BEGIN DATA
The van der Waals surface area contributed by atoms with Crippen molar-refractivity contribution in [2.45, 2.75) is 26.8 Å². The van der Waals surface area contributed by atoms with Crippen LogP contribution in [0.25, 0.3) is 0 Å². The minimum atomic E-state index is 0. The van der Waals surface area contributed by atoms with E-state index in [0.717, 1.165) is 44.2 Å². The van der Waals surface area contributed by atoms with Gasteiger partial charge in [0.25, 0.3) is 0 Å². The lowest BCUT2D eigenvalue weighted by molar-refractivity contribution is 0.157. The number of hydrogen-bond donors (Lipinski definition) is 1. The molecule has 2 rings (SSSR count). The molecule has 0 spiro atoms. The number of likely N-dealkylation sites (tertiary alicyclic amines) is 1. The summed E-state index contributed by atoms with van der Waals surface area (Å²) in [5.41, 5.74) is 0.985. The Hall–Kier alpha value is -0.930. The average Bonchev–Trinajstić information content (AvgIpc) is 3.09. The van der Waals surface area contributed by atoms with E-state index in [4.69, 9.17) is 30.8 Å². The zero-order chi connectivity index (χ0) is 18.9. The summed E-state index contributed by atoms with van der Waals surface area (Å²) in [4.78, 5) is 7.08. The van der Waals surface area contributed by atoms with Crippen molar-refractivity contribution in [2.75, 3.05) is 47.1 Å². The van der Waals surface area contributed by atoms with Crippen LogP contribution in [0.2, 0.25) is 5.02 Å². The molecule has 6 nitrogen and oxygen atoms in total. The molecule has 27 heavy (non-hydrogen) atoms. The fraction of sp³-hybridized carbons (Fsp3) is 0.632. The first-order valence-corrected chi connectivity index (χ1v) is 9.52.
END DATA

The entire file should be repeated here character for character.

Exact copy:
The van der Waals surface area contributed by atoms with Crippen molar-refractivity contribution in [2.45, 2.75) is 26.8 Å². The van der Waals surface area contributed by atoms with Crippen LogP contribution in [0.25, 0.3) is 0 Å². The minimum atomic E-state index is 0. The van der Waals surface area contributed by atoms with E-state index in [0.717, 1.165) is 44.2 Å². The van der Waals surface area contributed by atoms with Gasteiger partial charge in [0.25, 0.3) is 0 Å². The lowest BCUT2D eigenvalue weighted by molar-refractivity contribution is 0.157. The number of hydrogen-bond donors (Lipinski definition) is 1. The molecule has 2 rings (SSSR count). The molecule has 0 spiro atoms. The number of likely N-dealkylation sites (tertiary alicyclic amines) is 1. The summed E-state index contributed by atoms with van der Waals surface area (Å²) in [5.41, 5.74) is 0.985. The Hall–Kier alpha value is -0.930. The average Bonchev–Trinajstić information content (AvgIpc) is 3.09. The van der Waals surface area contributed by atoms with E-state index in [4.69, 9.17) is 30.8 Å². The zero-order chi connectivity index (χ0) is 18.9. The summed E-state index contributed by atoms with van der Waals surface area (Å²) in [4.78, 5) is 7.08. The van der Waals surface area contributed by atoms with Crippen molar-refractivity contribution in [2.75, 3.05) is 47.1 Å². The van der Waals surface area contributed by atoms with Crippen LogP contribution in [0.2, 0.25) is 5.02 Å². The molecule has 6 nitrogen and oxygen atoms in total. The molecule has 27 heavy (non-hydrogen) atoms. The fraction of sp³-hybridized carbons (Fsp3) is 0.632. The first-order valence-corrected chi connectivity index (χ1v) is 9.52.